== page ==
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1. Gender Reveal Party Inventor: ‘For the Love of God, Stop’
Jenna Karvunidis is often credited with starting the gender reveal party craze in 2008 via a pink frosting-filled cake. But now she’s asking people to cut it out after yet another wildfire — the 8,600-acre El Dorado fire currently engulfing California — was started by such a party’s pyrotechnics. A similar stunt sparked an $8 million wildfire in Arizona in 2017. “Stop burning things down to tell everyone about your kid’s penis. No one cares but you,” Karvunidis wrote on Facebook. “Toxic masculinity is men thinking they need to explode something because simply enjoying a baby party is for sissies.”
Man, you can recycle everything these days. China’s successful launch and return of a reusable spacecraft is shrouded in mystery — though one official compared it to an experimental American model of reusable space plane — but it appears to have been successful. Another question mark: Space surveillance found that the rocket released an object into orbit, but there’s no indication of what it might be. Previous missions have released small monitoring satellites. The new craft is designed to be used more than 20 times and could cut launch costs by 80 to 90 percent.
3. Gen Z Teens Don’t Want Your Stinkin’ Summer Job
Maybe all those millionaire teen YouTubers don’t count. Gen Zers are far less likely than previous generations to have jobs as teenagers: Just 18 percent did in 2018, compared to 27 percent of millennials when they were the same age, and 41 percent of teen Gen Xers, OZY reports. That’s partly because low-paid jobs like burger flipping are now occupied by adults. It’s also because teens today are less likely than previous generations to have driver’s licenses and are more likely to prioritize education — and be picky about wanting to feel fulfilled by work if they do take it.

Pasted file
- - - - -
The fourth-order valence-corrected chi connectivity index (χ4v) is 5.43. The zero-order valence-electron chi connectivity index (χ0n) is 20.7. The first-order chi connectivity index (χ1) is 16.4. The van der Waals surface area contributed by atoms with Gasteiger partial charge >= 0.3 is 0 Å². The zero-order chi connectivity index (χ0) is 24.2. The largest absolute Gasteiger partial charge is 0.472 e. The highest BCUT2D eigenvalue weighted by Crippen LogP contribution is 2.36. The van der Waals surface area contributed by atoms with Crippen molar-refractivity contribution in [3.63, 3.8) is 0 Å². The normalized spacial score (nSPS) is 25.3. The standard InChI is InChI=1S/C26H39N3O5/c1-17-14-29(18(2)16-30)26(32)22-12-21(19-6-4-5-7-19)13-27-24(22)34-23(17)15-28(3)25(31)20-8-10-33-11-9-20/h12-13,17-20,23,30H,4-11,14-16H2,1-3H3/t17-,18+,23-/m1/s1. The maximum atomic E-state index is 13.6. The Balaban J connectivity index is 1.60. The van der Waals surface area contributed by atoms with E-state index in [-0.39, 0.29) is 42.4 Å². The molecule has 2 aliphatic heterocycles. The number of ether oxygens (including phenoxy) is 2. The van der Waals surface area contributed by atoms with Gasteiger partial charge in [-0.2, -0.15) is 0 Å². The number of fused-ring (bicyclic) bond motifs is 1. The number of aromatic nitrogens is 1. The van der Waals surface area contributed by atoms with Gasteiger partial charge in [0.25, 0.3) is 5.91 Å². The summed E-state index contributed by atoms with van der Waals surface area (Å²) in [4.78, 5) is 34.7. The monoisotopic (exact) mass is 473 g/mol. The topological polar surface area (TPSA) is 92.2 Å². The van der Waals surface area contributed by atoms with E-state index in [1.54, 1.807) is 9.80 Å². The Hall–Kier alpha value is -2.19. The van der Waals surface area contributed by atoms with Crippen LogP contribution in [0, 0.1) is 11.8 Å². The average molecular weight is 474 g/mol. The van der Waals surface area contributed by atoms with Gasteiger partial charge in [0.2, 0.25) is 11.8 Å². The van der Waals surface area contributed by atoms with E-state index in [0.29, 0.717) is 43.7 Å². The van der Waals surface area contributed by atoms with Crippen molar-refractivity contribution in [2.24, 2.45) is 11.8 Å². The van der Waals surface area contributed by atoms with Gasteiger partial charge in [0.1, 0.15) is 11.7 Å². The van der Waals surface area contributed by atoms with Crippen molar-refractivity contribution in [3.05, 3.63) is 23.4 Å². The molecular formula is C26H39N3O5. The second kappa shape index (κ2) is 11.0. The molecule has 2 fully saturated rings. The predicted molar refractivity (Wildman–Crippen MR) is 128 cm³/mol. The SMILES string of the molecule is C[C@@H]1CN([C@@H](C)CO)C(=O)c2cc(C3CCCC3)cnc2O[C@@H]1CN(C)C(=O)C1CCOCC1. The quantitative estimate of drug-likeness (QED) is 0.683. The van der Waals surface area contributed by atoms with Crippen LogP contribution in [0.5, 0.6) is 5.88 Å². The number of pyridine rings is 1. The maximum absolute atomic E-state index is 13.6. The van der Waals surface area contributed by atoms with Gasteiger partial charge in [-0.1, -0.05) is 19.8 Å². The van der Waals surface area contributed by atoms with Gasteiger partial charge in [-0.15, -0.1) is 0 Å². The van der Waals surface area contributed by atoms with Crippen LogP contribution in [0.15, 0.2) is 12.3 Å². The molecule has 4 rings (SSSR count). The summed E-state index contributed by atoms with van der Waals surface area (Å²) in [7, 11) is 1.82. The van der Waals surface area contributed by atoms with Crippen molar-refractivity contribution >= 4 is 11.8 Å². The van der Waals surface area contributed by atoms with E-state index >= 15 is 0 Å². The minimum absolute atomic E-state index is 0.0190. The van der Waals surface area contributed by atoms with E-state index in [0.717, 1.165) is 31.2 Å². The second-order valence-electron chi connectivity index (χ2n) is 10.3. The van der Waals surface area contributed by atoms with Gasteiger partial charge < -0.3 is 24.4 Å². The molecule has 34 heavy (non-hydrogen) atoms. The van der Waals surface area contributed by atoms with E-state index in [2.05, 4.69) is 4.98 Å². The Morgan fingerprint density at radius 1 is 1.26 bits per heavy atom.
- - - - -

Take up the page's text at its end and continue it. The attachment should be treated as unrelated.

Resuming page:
4. Fans Gather to Hear Rare Chord Change in Slow Concert
It was something to take note of. John Cage’s experimental composition “As Slow as Possible” was written to take 639 years to play: Its ongoing performance at St. Burchardi church in Halberstadt, Germany, began in 2001 and is forecast to last well into the 27th century. Fans gathered there (and via an online livestream) over the weekend to experience the piece’s first chord change in nearly seven years, which required adding two new organ pipes. The next chord change isn’t expected until February 2022.
5. French Open Will Allow Crowds Despite COVID-19 Surge
When the clay-court tennis tournament kicks off at the end of this month, spectators will be allowed into the stands, with just 5,000 masked people — the legal maximum according to French pandemic restrictions — allowed at each of the two main courts. Cases in France have gone up in recent weeks, and more than 30,000 people there have died of COVID-19. Not taking any chances is world No. 1 Ashleigh Barty: The Australian has opted out of defending her French Open title due to worries about travel and the pandemic’s effects on her training schedule.